Recently at the adult session of Stake Conference, we had a delightful interchange about how councils can bless our families and our congregations. There were two microphones being carried through the congregation so that any who wanted to comment could be heard.
On individual who commented raised the matter of those who have had doubts, who have decided they could not remain in the faith. I think the individual’s comment was tending towards suggesting that we should make it safe to doubt in the Church.
The response was instructive. It is fine to have questions, the visiting authority (Elder Perkins) said, but it is not acceptable to doubt. Doubt, he contended, ends hope of moving forward, while questions, even if unresolved for an extended period of time, permit the individual with questions to move forward in faith.
The Definition of Doubt
Intrigued, I googled “doubt” and found the following from an online dictionary (Houghton Mifflin, I believe):
- To be undecided or skeptical about.
- To tend to disbelieve; distrust.
- To regard as unlikely.
- To suspect; fear.
- To be undecided or skeptical.
- The state of being uncertain about the truth or reliability of something.
- A feeling of uncertainty or distrust.
- A point about which one is uncertain or skeptical.
- The condition of being unsettled or unresolved.
Thus, we see that the definition of doubt is to fear, to distrust, to disbelieve, to be skeptical.
This is why doubt is not acceptable for one who has experienced conversion. It is fine to have questions, to have some level of cognitive dissonance regarding doctrinal or historical matters. But at the point when we start to distrust and become skeptical of the conversion we experienced, when questions transform into disbelief, then we have taken a step that is a step too far.
Reflecting on My Own Experience
I was raised in a home where the gospel of Jesus Christ was believed. Mother read to us from the scriptures every night. We prayed every night. We attended Church regularly, which in those days meant traveling to Church multiple times a week, including twice on Sundays.
When I encountered disturbing possibilities regarding Joseph Smith (reading Sam Taylor’s novel, Nightfall at Nauvoo), my world was overturned.
Yet I had been privy to various experiences that were not negated by my new-found questions about the founding prophet of Mormonism. My mother had frequently prayed for our car to start, and on many occasions, this vehicle that had no earthly right to function would then sputter and come to life. She shared tales we had no reason to disbelieve, of a time when she had multiple dreams of a gloved hand attempting to unlatch her front door, followed by the night when the gloved hand was real. Mother, through the forewarning of the dreams, was able to thwart the intruder. She told us of seeing the spirit of our deceased sister. She told us of her own testimony, the thrilling knowledge that the gospel was true, a knowledge that set her to jumping on her mattress singing “It’s true! It’s true!”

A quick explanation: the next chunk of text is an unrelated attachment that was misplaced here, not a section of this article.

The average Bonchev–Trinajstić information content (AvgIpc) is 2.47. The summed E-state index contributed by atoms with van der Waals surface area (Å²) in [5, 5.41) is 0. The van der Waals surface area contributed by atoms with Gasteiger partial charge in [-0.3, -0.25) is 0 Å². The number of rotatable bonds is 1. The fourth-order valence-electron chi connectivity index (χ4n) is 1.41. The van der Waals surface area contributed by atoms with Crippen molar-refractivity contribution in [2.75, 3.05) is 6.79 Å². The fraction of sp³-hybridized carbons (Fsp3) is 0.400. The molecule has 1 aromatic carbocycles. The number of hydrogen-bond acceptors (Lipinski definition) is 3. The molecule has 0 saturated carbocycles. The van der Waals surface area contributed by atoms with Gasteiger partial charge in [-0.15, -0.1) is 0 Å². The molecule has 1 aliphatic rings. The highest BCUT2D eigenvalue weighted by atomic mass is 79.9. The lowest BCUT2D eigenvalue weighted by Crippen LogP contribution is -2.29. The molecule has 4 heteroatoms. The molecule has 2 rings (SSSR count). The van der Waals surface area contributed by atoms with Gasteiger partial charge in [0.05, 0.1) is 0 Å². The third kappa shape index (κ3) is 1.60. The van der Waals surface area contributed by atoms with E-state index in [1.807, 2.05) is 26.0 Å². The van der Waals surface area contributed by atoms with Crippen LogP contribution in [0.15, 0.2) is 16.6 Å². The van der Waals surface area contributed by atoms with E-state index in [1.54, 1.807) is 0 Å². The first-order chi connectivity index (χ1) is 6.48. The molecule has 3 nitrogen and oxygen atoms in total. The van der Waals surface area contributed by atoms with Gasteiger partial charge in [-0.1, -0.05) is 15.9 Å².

Guided by our believing mother, we children had our own experiences. My brother was able to find a lost toy by praying. A sister who had been diagnosed with life-threatening mastoiditis was given a blessing and the mastoiditis disappeared (seriously pissing off the doctor, who had been looking forward to the surgery that would have threatened my sister’s life).
Though I lived in a world where miracles happened on a regular basis, I’m not sure if any of the miracles had been directed at me, personally. But since the miracles occurred in my presence, I knew that such things happen.
Thus, when my world turned inside out, I wasn’t led to question whether or not God existed. Merely whether or not Mormonism was the religion God wanted people to adhere to.
Then I had the experience where God spoke to me, directly, telling me to stop kicking against the pricks, telling me that I should remain Mormon, telling me that His kingdom would roll forth whether I was on the wagon or not.
I was left with questions. But I had no doubt that God existed. And even if I still was a bit skeptical about the Mormon Church, I had no doubt that God wanted me to be a Mormon.
I look at how I have characterized my past experiences, and I have talked about having a sliver of doubt. But perhaps I would have better used proper English had I characterized my state as having a passel of unresolved questions, questions that nattered at me, attempting at times to overturn my firm knowledge of certain truths.
But I knew God is real. I knew God wanted me to be a Mormon. I knew, therefore, that my passel of unresolved questions would have answers that were fully consistent with these first two answers.
By the way, check out the awesome photograph of “doubt” published in Charles Darwin’s book. This facial expression was produced by applying electric currents to effect muscle contractions. In a related manner, those who benefit from creating “doubt” know where to stick their probes to elicit the desired response.
There is therefore no particular virtue to submitting to the “probes” of the disaffected. One might as credibly allow someone to put electrical probes on your face when you are trying to do a photo shoot (or at any time, for that matter).
There is no shame in refusing to be manipulated by the disaffected, much less as prescribed by the disaffected.